There are currently 5.4 million people with Alzheimer’s disease in the United States, and “barring medical breakthroughs,” by 2050 that number is projected to grow to as much as sixteen million. According to the Alzheimer’s Association’s 2011 Facts and Figures, “between 2000 and 2025, some states and regions across the country are expected to experience double-digit percentage increases in the overall number of people with Alzheimer’s.” Nor is the United States alone in experiencing an increase in this disease. A recent study reported a growth in the number of cases in Beijing, and in Britain the Prince of Wales last year warned of a coming epidemic. 

This surge is attributed to the growing elderly populations in both developed and developing countries. As deaths from other causes like heart disease decrease, the number of deaths attributable to Alzheimer’s, and especially Alzheimer’s-related pneumonia, are increasing. And even when it doesn’t kill those it afflicts, Alzheimer’s often significantly reduces life expectancy, with “61 percent of people with Alzheimer’s at age 70 […] expected to die before age 80 compared with 30 percent of people at age 70 without Alzheimer’s.”

Alzheimer’s disease is a common form of dementia, accounting for between sixty to eighty percent of all cases. It develops slowly, appearing as memory and mood problems, like forgetfulness, apathy, and depression. Over months and years, the disease progresses, causing “impaired judgment, disorientation, confusion, behavior changes, and difficulty speaking, swallowing, and walking.” The person affected by Alzheimer’s is gradually rendered helpless by this disease. Those who can afford to become reliant upon the care of trained professionals, while those who cannot must rely on the assistance of family members and other unpaid caregivers.

Though the greatest factor in the development of Alzheimer’s is advancing age, it is a disease, and “not a normal part of aging.” The risk of developing Alzheimer’s is generally agreed to be augmented by multiple factors, among them poor cardiovascular health, the presence of diabetes and hypertension, physical inactivity, and smoking and obesity.

Unfortunately, the precise cause of Alzheimer’s remains unknown. While researchers understand more and more about the mechanism by which this disease operates, no effective treatment exists to cure it.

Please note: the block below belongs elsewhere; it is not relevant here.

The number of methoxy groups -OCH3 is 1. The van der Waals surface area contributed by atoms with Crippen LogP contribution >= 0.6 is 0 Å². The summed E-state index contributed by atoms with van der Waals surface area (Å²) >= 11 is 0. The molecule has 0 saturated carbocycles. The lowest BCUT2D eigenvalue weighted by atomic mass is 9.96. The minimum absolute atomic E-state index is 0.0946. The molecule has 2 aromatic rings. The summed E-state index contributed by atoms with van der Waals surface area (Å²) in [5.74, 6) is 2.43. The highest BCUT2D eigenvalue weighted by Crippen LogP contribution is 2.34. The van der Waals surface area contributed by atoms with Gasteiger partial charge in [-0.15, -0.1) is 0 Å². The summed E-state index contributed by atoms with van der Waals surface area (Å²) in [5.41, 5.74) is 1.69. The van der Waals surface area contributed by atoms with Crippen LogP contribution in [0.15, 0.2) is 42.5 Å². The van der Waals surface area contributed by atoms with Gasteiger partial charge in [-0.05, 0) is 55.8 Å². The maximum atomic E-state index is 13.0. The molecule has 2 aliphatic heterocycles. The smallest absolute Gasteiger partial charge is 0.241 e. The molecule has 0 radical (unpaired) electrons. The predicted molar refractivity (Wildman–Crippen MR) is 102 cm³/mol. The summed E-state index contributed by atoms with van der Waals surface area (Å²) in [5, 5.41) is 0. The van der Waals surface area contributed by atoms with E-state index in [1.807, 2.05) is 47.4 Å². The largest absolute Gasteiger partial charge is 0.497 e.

The hallmarks of the disease, revealed in post-mortem autopsies, are the plaques and tangles that damage the brains of Alzheimer’s sufferers. Plaques are deposits of the protein beta-amyloid that gather upon brain cells, while tangles are accumulations of the protein tau, which collect within the cells themselves. New science suggests that beta-amyloid is produced in the liver of Alzheimer’s sufferers, and that it gathers upon brain cells after having been brought there by the cardiovascular system. One study found that beta-amyloid strips insulin receptors from neurons, thus increasing resistance to insulin, which is necessary for the formation of memories. This finding has led to speculation that Alzheimer’s could be a third type of diabetes. Another study, reported in the New York Times, found that the progression of Alzheimer’s was slowed by nasally administering doses of insulin to those suffering from it.

But perhaps most interesting is the research suggesting that diet can play a powerful role in the prevention of this disease. In the study “Nutrition and Alzheimer’s Disease: The Detrimental Role of a High-Carbohydrate Diet,” the authors begin by stating that “an excess of dietary carbohydrates, particularly fructose, alongside a relative deficiency in dietary fats and cholesterol, may lead to the development of Alzheimer’s disease.” They then assert that eating too many carbohydrates “leads to a cholesterol deficiency in neurons, which significantly impairs their ability to function.”

From a Paleo perspective, the modern American diet can aggravate many of our contemporary ailments, including Alzheimer’s. While evidence to support this suspicion is still not definitive, there is ethnographic research noting the absence of senile dementia in traditional societies that avoid industrial foods. The Kitava Study observed the health of the inhabitants of the remote Melanesian island of Kitava, “one of the last populations on Earth with dietary habits matching what would have been the case for the population of Homo sapiens in their original habitats.” The Kitavans eat a unique Paleo diet that is 95% vegan, consisting mostly of vegetables and tubers, and which is supplemented by fish. Senile dementia is completely unknown in Kitavan society; not only was none discovered by researchers, but no Kitavan surveyed could recall having witnessed a case. This absence of Alzheimer’s in traditional societies is echoed by Dr. Hugh Trowell, a British physician who managed a psychiatric ward in Nairobi during the colonial period, and who reported that among the disorders affecting his patients “senile dementia was a notable absentee.

While dietary modification is probably a good way to reduce the risk of developing Alzheimer’s, until stronger evidence appears in its favor, it should be regarded as a preventative measure, and not a guaranteed method of avoiding this disease.

(Unless otherwise noted, all information cited in this blog came from the Alzheimer’s Association’s 2011 Facts and Figures.)